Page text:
To improve decision making, particularly when the big decisions count, the following guidelines can help.
Try not to spend too much time on small matters.
It's the important decisions that need to receive your full attention. Importance can be determined by asking such questions as:
- How close is the deadline?
- What are the consequences of a poor decision?
- Who is affected by the decision?
- Is the decision reversible?
Spur of the moment decisions are often merely guesses. Take time to research, review and evaluate. Impulsive decisions relating to major issues could later lead to serious, or numerous, consequential problems.
All the factsA decision is no better than the data on which it is based. Ensure you have all the facts at your disposal before making a decision. Improve your exploration of options by asking such questions as:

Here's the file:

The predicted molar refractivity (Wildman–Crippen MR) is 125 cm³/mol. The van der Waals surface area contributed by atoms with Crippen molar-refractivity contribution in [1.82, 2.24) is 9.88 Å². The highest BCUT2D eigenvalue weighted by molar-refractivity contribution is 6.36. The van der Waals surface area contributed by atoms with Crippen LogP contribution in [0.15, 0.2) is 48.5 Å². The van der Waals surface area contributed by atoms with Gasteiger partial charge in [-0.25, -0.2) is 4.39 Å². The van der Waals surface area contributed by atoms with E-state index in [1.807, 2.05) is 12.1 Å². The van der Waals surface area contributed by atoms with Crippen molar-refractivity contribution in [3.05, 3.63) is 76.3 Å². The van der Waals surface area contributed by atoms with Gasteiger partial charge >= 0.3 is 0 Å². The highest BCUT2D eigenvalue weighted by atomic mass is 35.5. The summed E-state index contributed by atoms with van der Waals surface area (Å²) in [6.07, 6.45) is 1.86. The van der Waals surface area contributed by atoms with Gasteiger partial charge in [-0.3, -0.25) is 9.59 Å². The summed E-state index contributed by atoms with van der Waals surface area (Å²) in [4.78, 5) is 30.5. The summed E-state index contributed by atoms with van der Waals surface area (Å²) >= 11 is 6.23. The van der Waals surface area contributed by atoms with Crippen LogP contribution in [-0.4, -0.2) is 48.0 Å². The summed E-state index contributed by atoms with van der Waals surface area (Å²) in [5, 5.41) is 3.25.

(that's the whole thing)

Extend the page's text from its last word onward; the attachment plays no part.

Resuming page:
- What facts do I have?
- What else do I need to know?
- What information is available?
- Whom should I ask?
- What should I ask?
Seek adviceIf a decision is later shown to be the wrong one, find out where you went wrong. Seek advice from others. Did you neglect or under-emphasise any steps? The ability to learn is an important factor in becoming a better decision maker.
A logical decision is not always the best answer in all situations. Be prepared to use brainstorming techniques, analogies and lateral thinking in your search for a new approach to the problem at hand. Use the technique that best fits the problem.